If you’ve been coming here for any amount of time, you’ll know that I’m crazy for zombie movies, especially Shaun of the Dead, as of late. Shaun had me as excited as a schoolboy from the first time I’d heard of it (I am a huge fan of Spaced so I had high hopes) and it delivered in every area I had hoped. Well, that little preamble was just trying to give you an idea of how excited my wife was when she first heard of Garden State. She was a fan of NBC’s Scrubs and was intrigued by the idea that it’s main star, Zach Braff, could do a dramatic role. She googled the movie, she ate up all the articles she could find on the movie. She was ready for it to come out in July 30th. Unfortunately, (as was the case with Shaun in September) this highly advertised date was the “limited release”. Our son was due on the 27th of August so we were cutting it really close as far as movies go. The wide release, on August 20th, was when we were able to see it. The initial theatrical viewing was pretty powerful and it was everything that she wanted it to be. She was happy for the next week, like “high on life” happy.
The DVD release of this film was this past Tuesday, the 28th of December. Just as I was stoked to buy Shaun on DVD, the wife was stoked for this one. She bought it and left it unopened for the week, so we could watch it with friends during a New Years Eve bash for baby-laden families. Needless to say, we didn’t get around to watching it but today we just finished it. It was just as good as I remembered it being.
The movie is about Andrew Largeman (Zach Braff), or “Large” as his nickname is. He has returned home to New Jersey from a 9 year hiatus for his mother’s funeral. Several issues in his life have left him chemically dependent on “various forms of Lithium”, as he puts it. He is drug-free and attempting to sort out his life, when he meets Sam (Natalie Portman), a free-spirited girl who happens to be a chronic liar and has several issues of her own.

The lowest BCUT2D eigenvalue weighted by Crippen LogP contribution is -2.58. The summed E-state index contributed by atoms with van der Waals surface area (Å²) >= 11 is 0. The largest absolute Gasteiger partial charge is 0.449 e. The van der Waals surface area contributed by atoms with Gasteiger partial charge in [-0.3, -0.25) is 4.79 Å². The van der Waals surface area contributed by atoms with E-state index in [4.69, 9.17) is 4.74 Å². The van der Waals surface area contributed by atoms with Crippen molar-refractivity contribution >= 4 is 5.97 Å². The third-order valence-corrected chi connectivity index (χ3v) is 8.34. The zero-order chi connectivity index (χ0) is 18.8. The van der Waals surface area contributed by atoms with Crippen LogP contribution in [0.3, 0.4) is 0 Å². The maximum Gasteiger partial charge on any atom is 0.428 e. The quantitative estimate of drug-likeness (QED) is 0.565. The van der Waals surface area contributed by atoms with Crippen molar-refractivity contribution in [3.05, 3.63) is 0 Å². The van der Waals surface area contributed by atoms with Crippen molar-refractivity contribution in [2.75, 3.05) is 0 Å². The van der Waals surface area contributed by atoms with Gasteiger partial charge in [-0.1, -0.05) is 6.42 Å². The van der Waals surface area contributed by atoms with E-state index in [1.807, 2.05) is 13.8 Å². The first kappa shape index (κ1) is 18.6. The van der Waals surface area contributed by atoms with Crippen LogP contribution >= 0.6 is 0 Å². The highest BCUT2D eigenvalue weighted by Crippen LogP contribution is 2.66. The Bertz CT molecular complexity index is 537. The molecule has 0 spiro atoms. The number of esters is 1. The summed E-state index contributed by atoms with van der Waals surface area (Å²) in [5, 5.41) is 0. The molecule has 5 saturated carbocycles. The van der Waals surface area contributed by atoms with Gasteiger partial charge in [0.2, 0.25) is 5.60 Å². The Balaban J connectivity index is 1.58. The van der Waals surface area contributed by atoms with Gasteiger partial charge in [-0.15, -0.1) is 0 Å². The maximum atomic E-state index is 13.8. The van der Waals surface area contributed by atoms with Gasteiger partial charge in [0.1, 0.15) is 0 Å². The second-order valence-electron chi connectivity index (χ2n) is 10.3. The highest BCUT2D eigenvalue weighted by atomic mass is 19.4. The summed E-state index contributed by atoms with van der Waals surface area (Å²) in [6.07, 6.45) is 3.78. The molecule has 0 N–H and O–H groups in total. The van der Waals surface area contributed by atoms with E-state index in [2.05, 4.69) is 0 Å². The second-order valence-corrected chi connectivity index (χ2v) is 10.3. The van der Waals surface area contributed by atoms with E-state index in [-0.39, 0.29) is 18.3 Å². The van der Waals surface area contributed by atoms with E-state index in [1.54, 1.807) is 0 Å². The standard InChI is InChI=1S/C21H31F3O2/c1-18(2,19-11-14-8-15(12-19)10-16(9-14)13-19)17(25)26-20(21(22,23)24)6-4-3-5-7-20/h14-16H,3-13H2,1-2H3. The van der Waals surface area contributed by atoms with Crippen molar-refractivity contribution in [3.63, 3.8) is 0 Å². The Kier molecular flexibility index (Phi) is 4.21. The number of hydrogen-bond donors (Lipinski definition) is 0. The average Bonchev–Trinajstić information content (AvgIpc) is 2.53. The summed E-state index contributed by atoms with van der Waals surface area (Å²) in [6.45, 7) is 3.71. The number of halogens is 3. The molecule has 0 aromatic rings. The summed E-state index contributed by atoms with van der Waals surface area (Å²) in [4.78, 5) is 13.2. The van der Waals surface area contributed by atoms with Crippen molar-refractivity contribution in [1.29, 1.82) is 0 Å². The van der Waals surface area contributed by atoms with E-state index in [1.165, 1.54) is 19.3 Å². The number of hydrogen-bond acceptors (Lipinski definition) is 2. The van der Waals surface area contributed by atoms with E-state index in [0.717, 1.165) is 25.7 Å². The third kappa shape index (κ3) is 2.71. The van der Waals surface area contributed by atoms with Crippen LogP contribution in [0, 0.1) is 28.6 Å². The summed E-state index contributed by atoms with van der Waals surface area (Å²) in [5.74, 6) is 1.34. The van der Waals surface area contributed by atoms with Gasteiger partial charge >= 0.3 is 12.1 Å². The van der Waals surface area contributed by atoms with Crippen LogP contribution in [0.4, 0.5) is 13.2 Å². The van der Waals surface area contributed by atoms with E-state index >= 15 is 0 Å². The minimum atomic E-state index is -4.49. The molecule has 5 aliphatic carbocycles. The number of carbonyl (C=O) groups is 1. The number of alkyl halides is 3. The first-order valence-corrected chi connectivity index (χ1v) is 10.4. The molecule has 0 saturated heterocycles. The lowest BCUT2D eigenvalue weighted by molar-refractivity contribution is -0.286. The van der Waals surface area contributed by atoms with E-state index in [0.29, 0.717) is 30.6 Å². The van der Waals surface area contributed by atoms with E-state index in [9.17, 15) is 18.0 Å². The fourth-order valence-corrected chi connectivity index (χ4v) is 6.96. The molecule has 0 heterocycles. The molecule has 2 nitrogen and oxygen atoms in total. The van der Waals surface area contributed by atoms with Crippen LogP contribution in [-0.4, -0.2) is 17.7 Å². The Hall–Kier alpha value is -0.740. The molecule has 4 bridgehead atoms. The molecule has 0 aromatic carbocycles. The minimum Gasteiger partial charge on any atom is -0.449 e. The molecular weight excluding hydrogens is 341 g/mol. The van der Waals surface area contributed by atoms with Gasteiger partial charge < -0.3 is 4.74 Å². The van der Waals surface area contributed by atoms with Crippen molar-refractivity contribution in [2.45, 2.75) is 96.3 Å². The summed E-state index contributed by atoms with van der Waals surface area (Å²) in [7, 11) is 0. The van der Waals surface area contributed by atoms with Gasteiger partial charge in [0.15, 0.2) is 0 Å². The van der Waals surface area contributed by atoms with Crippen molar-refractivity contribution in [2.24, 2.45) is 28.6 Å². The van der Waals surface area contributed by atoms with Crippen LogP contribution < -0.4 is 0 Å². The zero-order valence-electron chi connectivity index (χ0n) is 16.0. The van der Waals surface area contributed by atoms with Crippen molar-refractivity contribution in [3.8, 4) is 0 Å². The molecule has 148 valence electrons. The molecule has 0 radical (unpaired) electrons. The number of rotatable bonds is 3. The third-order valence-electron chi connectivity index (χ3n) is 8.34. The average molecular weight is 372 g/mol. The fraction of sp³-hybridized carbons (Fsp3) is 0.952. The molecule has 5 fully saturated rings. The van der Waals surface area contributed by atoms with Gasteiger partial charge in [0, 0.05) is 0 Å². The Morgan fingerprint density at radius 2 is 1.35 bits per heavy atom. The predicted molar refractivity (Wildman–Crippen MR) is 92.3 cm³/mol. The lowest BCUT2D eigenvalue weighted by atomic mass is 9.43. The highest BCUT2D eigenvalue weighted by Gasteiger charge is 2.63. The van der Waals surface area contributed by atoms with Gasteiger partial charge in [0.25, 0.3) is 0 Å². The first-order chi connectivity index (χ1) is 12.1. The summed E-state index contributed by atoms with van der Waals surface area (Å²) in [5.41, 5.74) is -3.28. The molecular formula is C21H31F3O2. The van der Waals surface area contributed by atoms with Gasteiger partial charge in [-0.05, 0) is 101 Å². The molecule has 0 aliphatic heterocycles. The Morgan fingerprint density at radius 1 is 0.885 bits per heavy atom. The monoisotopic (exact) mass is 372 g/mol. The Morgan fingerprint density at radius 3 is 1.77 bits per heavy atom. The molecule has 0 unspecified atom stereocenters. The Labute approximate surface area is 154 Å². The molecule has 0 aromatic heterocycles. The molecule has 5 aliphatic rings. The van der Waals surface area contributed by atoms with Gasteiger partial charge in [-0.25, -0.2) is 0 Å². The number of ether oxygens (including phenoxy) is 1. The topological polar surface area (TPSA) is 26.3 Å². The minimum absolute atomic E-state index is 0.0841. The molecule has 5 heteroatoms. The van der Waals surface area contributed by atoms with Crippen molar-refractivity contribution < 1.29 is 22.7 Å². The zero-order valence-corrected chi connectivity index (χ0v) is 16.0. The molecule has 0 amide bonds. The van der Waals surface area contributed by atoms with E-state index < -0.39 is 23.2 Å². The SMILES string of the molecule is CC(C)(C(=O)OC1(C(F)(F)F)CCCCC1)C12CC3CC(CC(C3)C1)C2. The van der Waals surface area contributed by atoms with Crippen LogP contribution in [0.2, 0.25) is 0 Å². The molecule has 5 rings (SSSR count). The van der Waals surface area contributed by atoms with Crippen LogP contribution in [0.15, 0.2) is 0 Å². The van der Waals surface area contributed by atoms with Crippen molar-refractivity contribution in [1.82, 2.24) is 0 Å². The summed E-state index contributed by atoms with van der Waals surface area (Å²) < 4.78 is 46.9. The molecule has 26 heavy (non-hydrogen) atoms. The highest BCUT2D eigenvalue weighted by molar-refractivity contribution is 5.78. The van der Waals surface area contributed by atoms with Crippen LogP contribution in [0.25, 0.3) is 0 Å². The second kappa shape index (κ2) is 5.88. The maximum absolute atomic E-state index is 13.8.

During his stay, he meets up with several friends from high school as well, most prominently Mark (Peter Saarsgard), a thieving grave digger, who enjoys smoking weed and living an unimpressive life because it helps him sleep better at night. Another friend has invented “silent Velcro” and is now living off the royalties from his invention.
One of my favorite dialogues is between Sam and Large, discussing the fact that you can’t go home again and once you’ve left the fold things are never the same. Here’s the actual dialogue;
“You know that point in your life when you realize that the house that you grew up in isn’t really your home anymore? All of the sudden even though you have some place where you can put your stuff that idea of home is gone….”
“You’ll see when you move out it just sort of happens one day one day and it’s just gone. And you can never get it back. It’s like you get homesick for a place that doesn’t exist. I mean it’s like this right of passage, you know. You won’t have this feeling again until you create a new idea of home for yourself, you know, for you kids, for the family you start, it’s like a cycle or something. I miss the idea of it. Maybe that’s all family really is. A group of people who miss the same imaginary place.”
With an absolutely hilarious cameo by Method Man (“Raise your hand if you just saw some titties!”), and some beautiful music, this movie is definitely one to own, to watch repeatedly, to tell all your friends about. Zach Braff wrote, directed, AND stars in it and he does all three with impeccable ability.